Inspiration at Vicksburg: Poetry Beyond the Forlorn Hope
In the December 31, 2018, edition of the Missouri Unionist you’ll find an article remembering the brave actions of Civil War Medal of Honor recipient Henry Platt Pearsall and the other volunteers who formed the storming party in Vicksburg, MS, on 22 May 1863 nicknamed “The Forlorn Hope.” Among these brave boys in blue, 78 received the Medal of Honor for “gallantry in the charge of the volunteer storming party.”
Cpl. Pearsall was buried in Doe Run, Missouri; other Civil War Medal of Honor recipients in “The Forlorn Hope” buried in Missouri include: Cpl. Henry Frizzell, Sgt. James Flynn, Sgt. Thomas Higgins, and Pvt. Louis Hunt. The charge of the Forlorn Hope is memorialized in my poem, “The Forlorn Hope–Vicksburg, 1863”:
The Forlorn Hope–Vicksburg, 1863
Back in Vicksburg, the town was surrounded
With a battle line twelve miles long.
U.S. Grant sought to conquer the city,
But the rebel defenses were strong.
An advance storming party was risky;
They could possibly lose every man.
But they must cross a ditch and climb over a wall
Just to capture the Stockade Redan.
With extreme disregard for the danger,
While exposed to a torrent of lead,
The men carried their logs and their ladders
and soon painted the path with their dead.
The one hundred and fifty brave soldiers,
All unmarried and all volunteers,
Had advanced at a run while opposing cannon
Brought fresh screams to their still-ringing ears.
So from ten in the morning ’til darkness,
They would fight the good fight ’til they fell.
A majority there didn’t make it;
The remainder survived living Hell.
The survivors were honored as heroes,
Received medals almost to a man
For extreme gallantry of the storming party
At the fight for the Stockade Redan.
More Civil War Medal of Honor Recipients at Vicksburg
In addition to those brave souls memorialized in this poem, there were other Medals of Honor awarded for actions in Vicksburg, Mississippi. Corporal Orion Howe of the 55th Illinois Infantry is one example of those buried in Missouri. Corporal Howe was not only mentioned in newspapers at various times in later life, but his gallantry inspired a poet named George H. Baker to write a poem based on his courageous acts:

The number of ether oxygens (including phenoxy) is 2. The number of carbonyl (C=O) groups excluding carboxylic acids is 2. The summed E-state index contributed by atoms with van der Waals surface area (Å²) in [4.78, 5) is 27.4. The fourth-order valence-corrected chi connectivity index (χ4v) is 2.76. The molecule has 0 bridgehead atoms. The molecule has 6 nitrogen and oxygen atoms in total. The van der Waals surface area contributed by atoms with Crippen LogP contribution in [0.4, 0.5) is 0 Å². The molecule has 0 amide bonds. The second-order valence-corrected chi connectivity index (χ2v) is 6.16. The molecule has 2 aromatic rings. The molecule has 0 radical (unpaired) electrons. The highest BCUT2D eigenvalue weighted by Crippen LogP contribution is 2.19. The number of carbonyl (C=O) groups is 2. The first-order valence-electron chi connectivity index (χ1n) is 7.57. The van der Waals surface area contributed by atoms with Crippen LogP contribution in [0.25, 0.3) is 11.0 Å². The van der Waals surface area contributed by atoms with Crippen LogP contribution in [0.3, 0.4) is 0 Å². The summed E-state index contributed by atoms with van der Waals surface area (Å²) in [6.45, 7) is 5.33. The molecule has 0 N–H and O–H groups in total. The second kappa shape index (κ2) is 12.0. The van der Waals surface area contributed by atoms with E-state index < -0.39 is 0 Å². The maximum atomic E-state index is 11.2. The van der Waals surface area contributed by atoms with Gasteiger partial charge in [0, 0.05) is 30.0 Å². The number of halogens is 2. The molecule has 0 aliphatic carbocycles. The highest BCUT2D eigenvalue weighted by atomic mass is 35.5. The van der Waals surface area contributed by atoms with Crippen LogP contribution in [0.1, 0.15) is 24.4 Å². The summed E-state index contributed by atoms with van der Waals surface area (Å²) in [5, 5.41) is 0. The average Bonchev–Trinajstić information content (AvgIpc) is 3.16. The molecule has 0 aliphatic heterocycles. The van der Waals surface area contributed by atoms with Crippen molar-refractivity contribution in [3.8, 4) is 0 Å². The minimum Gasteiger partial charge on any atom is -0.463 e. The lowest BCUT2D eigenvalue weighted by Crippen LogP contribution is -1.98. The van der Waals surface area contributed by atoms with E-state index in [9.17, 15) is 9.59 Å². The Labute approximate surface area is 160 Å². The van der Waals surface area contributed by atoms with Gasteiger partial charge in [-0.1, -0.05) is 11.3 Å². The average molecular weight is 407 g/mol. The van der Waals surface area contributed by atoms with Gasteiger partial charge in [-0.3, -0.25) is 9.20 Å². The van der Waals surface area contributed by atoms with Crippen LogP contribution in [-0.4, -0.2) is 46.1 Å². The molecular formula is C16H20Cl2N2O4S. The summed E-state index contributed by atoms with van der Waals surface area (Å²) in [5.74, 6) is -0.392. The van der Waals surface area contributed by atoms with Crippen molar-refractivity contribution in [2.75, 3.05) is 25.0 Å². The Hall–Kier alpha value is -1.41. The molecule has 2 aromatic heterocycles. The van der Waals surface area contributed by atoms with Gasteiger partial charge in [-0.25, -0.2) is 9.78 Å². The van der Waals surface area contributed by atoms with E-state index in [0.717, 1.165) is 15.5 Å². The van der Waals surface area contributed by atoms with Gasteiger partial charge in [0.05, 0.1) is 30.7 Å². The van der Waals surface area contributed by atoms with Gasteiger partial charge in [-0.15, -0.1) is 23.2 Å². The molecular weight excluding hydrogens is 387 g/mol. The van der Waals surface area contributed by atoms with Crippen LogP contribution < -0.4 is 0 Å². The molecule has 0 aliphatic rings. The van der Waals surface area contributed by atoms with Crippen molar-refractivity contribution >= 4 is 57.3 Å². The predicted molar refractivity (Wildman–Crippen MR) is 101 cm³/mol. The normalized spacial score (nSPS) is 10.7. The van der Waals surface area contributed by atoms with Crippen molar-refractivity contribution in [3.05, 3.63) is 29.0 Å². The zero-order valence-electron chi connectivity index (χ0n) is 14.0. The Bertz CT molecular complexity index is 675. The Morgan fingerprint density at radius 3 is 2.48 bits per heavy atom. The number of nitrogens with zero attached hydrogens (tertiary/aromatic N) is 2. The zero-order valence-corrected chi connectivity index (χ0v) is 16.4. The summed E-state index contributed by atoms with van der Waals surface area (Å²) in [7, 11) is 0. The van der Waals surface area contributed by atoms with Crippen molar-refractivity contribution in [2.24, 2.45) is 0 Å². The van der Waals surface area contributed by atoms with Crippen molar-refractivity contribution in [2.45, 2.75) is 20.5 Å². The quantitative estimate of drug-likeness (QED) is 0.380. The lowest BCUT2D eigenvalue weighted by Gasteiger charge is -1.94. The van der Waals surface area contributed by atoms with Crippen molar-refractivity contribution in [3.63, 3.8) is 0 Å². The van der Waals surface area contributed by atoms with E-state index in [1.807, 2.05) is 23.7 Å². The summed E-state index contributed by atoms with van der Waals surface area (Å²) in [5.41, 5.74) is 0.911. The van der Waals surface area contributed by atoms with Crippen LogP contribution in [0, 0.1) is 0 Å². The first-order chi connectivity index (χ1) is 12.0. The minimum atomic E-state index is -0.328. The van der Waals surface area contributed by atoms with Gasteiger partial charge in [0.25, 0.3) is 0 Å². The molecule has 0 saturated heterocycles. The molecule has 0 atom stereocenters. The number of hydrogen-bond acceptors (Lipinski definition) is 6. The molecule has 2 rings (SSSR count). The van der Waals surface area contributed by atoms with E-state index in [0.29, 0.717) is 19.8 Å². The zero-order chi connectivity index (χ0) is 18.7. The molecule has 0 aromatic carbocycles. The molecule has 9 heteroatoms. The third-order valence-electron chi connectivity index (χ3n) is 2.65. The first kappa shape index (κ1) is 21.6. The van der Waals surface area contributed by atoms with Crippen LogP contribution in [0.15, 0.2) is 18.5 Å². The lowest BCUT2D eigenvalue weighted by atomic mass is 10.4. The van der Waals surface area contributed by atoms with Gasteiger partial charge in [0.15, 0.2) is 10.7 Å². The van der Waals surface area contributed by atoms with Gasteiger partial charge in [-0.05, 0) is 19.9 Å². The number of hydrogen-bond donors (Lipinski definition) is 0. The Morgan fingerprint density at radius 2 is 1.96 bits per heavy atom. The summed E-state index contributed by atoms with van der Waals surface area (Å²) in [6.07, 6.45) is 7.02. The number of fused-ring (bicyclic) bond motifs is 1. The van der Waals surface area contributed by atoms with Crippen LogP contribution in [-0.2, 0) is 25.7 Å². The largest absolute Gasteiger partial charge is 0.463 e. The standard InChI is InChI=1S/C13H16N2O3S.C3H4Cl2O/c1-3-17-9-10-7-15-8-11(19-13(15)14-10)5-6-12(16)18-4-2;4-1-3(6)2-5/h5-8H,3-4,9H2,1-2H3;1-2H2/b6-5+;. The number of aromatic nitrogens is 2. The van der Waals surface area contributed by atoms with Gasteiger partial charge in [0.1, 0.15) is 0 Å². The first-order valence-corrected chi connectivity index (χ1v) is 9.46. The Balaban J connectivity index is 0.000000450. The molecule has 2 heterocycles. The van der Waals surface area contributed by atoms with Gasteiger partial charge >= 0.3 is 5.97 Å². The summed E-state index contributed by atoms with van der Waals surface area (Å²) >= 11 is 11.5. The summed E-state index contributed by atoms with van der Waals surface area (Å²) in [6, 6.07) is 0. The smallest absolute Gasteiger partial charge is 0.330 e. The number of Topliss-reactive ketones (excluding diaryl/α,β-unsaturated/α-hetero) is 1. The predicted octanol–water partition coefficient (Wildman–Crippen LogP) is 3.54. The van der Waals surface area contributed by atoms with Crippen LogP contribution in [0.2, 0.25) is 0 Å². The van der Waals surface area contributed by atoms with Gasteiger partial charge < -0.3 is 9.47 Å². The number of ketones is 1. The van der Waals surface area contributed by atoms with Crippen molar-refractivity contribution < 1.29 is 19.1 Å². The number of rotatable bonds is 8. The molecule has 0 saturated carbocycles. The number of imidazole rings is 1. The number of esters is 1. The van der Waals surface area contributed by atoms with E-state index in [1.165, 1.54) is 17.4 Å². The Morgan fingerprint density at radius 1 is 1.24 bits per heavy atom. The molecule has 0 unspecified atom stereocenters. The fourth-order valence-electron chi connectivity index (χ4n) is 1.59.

The Drummer Boy of the 55th Illinois
While Sherman stood beneath the hot-test fire
That from the lines of Vicksburg gleamed,
And burnt shells tumbled in their smoky gyre,
And grape shot hiss’d and case shot scream’d,
Back from the front there came,
Weeping and sorely lame,
The merest child, the youngest face,
Man ever saw in such a fearful place.
Sifting his tears, he limp’d his chief to meet
But when he paused and tottering stood,
Around the circles of his little feet,
There sprang a pool of bright young blood.
Shocked at his doleful face,
Sherman cried, “Halt, front face!
Who are you? Speak my gallant boy!”
“A drummer, sir—Fifty-fifth Illinois.”
“Are you not hit?” “That’s nothing. Only send
Some cartridges. Our men are out
And the foe press us.” “But my little friend— ”
“Don’t mind me! Do you hear that shot?
What if our men be driven
Oh for the love of Heaven
Send to my colonel, general dear— ”
“But you— ” “Oh I shall easily find the rear.”
“I’ll see to that,” cried Sherman; and a drop
Angels might envy dimmed his eye;
As the boy toiling towards the hills hard top,
Turned ‘round; and, with his shrill child’s cry
Shouted, “Oh don’t forget!
We’ll win the battle yet!
But let our soldiers have some more,
More cartridges, sir, caliber fifty-four.”
Civil War Medal of Honor Recipient Orion Howe – Co. C, 55th IL Infantry
The story of every war includes young men not quite old enough to enlist who cannot bear to be left out of some of the most defining moments of history. My paternal grandfather forged his birth certificate to serve during the end of World War II at the age of 16. Orion Howe managed to enlist as a drummer boy at the age of 14, as is recounted in the Streator Free Press on 13 May 1909: